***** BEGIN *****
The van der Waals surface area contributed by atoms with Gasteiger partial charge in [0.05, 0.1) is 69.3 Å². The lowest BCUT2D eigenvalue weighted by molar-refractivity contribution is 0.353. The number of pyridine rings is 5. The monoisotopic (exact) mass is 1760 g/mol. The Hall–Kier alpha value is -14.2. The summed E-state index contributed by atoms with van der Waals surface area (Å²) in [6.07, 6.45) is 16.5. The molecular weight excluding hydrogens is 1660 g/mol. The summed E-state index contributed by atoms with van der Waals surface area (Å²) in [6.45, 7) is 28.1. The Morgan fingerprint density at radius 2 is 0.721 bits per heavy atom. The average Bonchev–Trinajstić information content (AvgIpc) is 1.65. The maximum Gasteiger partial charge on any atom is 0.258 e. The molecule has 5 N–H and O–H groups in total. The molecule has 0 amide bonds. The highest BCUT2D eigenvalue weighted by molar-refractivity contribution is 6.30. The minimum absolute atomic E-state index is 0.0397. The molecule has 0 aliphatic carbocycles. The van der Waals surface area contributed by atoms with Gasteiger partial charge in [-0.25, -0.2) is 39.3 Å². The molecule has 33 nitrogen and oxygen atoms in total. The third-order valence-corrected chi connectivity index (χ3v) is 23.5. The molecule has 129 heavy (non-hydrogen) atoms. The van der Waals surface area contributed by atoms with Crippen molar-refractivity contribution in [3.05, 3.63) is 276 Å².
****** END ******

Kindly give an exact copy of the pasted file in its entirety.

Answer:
The van der Waals surface area contributed by atoms with Gasteiger partial charge in [0.05, 0.1) is 69.3 Å². The lowest BCUT2D eigenvalue weighted by molar-refractivity contribution is 0.353. The number of pyridine rings is 5. The monoisotopic (exact) mass is 1760 g/mol. The Hall–Kier alpha value is -14.2. The summed E-state index contributed by atoms with van der Waals surface area (Å²) in [6.07, 6.45) is 16.5. The molecular weight excluding hydrogens is 1660 g/mol. The summed E-state index contributed by atoms with van der Waals surface area (Å²) in [6.45, 7) is 28.1. The Morgan fingerprint density at radius 2 is 0.721 bits per heavy atom. The average Bonchev–Trinajstić information content (AvgIpc) is 1.65. The maximum Gasteiger partial charge on any atom is 0.258 e. The molecule has 5 N–H and O–H groups in total. The molecule has 0 amide bonds. The highest BCUT2D eigenvalue weighted by molar-refractivity contribution is 6.30. The minimum absolute atomic E-state index is 0.0397. The molecule has 0 aliphatic carbocycles. The van der Waals surface area contributed by atoms with Gasteiger partial charge in [-0.25, -0.2) is 39.3 Å². The molecule has 33 nitrogen and oxygen atoms in total. The third-order valence-corrected chi connectivity index (χ3v) is 23.5. The molecule has 129 heavy (non-hydrogen) atoms. The van der Waals surface area contributed by atoms with Crippen molar-refractivity contribution in [3.05, 3.63) is 276 Å².